There are bad people, and then there are the “worst of the worst.” These people have committed crimes so vile, so horrific that they are not only stripped of their right to be tried in court but also of basic human necessities.
Guantanamo Bay was born out of the post 9/11 question: Where do we put these people?
After the September 11 attacks, the US offered bounties for suspected terrorists in Afghanistan. Beginning in 2002, America brought around 800 people to Guantanamo Bay, many of them acquired through these bounties.
Today, the prison’s image is one of orange jumpsuits, open cages, and torturous interrogation methods. And while Barack Obama followed through on George Bush’s pledge to close the facility, it still houses 41 men. These 41 men are “indefinite detainees,” those considered either too dangerous to release or not charged because evidence is “tainted or too weak.”
Guantanamo Bay is a purgatory between US court jurisdiction and international humanitarian law.
To keep the “worst of the worst” (as many government officials have referred to the remaining detainees) outside US criminal rights access, they were brought to the Guantanamo Bay naval base in southeastern Cuba. Here, detainees were out of sight and out of the spotlight. And in this dark, in-between place, America strayed from humane treatment and its nationally endorsed values.
At its core, Guantanamo Bay is a loophole, a loophole that must be closed.
Indefinite Detainment Far From US Soil
First, and most explicitly displayed, Guantanamo Bay sits on a small island, away from American soil. Criminals in the US have the right to a fair and speedy trial. But in a distant place, controlled by the US but not considered part of the country, this right is intentionally blurred.
Under the Geneva Conventions, it is illegal to detain someone indefinitely without a trial. But in Guantanamo Bay, the US government considers it appropriate that these people be deprived of not only a fair trial but human decency.
Second, those held at Guantanamo are referred to as “detainees” rather than “prisoners.” Under the Geneva Conventions, “prisoners of war” must be provided humane living conditions and spared from torture.
Referring to those held at Guantanamo as “detainees” put them in a different box. It separated them from the idea that they are “prisoners of war,” but also from any obligation to treat them as such, thereby going against America’s own contribution and presumed compliance with the Geneva Conventions.
Finally, it is largely the avoidance of the Geneva Conventions that drove the US government to establish Guantanamo Bay. While it still exists as a mysterious place, there have been countless prisoner accounts of interrogations fueled by torture and other inhumane treatment.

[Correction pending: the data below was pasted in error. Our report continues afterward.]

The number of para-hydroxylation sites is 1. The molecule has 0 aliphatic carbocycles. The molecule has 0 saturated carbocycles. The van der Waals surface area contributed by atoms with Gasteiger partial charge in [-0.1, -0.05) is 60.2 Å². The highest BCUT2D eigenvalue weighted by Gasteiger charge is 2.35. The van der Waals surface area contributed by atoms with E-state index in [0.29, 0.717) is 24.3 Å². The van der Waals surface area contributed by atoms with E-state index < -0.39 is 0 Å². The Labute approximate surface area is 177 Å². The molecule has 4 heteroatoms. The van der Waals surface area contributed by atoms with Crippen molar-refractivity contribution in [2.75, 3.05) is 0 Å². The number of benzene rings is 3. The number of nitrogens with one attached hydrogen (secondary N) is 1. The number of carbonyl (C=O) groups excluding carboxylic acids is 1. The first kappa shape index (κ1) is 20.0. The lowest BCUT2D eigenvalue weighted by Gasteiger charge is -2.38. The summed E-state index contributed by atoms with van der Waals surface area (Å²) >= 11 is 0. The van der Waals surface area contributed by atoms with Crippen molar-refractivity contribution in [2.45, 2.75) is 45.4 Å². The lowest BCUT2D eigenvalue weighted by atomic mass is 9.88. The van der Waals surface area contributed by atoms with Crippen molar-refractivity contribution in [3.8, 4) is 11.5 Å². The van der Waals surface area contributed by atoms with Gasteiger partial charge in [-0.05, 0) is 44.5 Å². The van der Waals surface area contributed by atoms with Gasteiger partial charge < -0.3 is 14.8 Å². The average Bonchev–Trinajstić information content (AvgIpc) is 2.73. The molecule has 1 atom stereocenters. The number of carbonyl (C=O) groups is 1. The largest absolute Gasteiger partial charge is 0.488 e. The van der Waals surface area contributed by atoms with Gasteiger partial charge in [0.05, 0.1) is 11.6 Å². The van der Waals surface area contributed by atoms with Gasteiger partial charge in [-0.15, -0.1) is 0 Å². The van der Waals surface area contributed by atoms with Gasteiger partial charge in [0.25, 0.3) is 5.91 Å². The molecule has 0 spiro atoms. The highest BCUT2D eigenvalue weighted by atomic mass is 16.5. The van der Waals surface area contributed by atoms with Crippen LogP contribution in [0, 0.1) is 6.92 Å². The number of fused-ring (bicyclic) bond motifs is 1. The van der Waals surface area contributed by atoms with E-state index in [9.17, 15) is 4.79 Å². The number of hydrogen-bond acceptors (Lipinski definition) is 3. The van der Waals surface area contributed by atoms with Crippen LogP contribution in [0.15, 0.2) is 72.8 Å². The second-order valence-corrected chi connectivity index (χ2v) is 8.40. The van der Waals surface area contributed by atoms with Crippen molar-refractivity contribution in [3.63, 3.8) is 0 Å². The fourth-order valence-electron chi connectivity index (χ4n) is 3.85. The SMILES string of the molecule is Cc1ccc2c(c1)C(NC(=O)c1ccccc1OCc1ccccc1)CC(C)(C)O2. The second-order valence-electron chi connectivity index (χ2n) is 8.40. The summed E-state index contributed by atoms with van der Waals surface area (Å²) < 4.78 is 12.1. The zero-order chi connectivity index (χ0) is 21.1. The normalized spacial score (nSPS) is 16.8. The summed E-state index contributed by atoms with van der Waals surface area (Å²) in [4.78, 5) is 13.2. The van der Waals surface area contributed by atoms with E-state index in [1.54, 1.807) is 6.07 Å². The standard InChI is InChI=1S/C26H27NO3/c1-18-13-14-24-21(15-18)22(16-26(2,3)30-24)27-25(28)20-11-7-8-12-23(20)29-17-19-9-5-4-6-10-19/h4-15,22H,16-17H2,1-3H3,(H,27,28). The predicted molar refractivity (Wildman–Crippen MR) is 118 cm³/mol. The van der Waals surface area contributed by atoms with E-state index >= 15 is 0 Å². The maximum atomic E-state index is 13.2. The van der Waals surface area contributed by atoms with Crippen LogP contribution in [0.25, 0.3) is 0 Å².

From waterboarding to isolation to sleep deprivation, America’s “enhanced interrogation” techniques at Guantanamo Bay are no mystery.
Grand Act of Hypocrisy
Since the Cold War, the US has been the main global power. It has the power to assert itself in other countries where there is war, violence, or genocide. Yet, the nation fails to treat prisoners of war as though the Geneva Conventions exist. America asserts itself into other places to uphold humanity but keep these prisoners in space where neither the US right to a trial nor humanitarian values hold.
Today, Guantanamo Bay stands for things the US claims to discourage. It is, in its purest form, a grand act of hypocrisy.
The question remains: Where do you put the “worst of the worst?”
One option is transferring the remaining prisoners to a maximum-security prison in the US. There is, however, an association between 9/11 and the attitude toward the War on Terror that dissuades people living in such areas from wanting these criminals kept in facilities near them.
This then poses the question of the difference between these prisoners and other dangerous criminals already in these facilities. To answer this, we must reflect on where to draw the line. It is impossible to create a universal checklist that could push a criminal over from bad to becoming a part of the “worst of the worst” club. Therefore, the remaining prisoners should be transferred to facilities within the US and given a criminal trial. In doing so, the image of these prisoners could become less mysterious and unspeakable, and they could be viewed as more similar to other dangerous criminals.
Prior administrations under Bush and Obama began the process of shutting down Guantanamo Bay by organizing trials to determine if a prisoner could be released or not.
The US must continue holding these trials for transfer or move the prisoners to facilities within the country. Several countries have accepted Guantanamo prisoners, including Afghanistan and Saudi Arabia.
Closing the facility clearly presents risks, and we must acknowledge that there is no perfect answer. Yet, this is a situation that we need to consider in the bigger picture.
Guantanamo Must Be Closed
Guantanamo Bay allowed for the wrongful imprisonment of innocent people, but it has also undoubtedly housed very dangerous criminals. The lack of criminal trials for prisoners highlights a disconnection from America’s own constitution and the Geneva Conventions because the idea of “innocent until proven guilty” is non-existent without substantial justification.
Releasing prisoners to other countries will pose a risk of re-engagement in terrorist activity, but what Guantanamo Bay stands for is a hypocritical approach to international and US law and humanitarian values.
To achieve any goals the US has concerning the fair treatment of prisoners of war in the future, Guantanamo Bay must be closed.Disclaimer: The views and opinions expressed here are those of the author and do not necessarily reflect the editorial position of The Globe Post.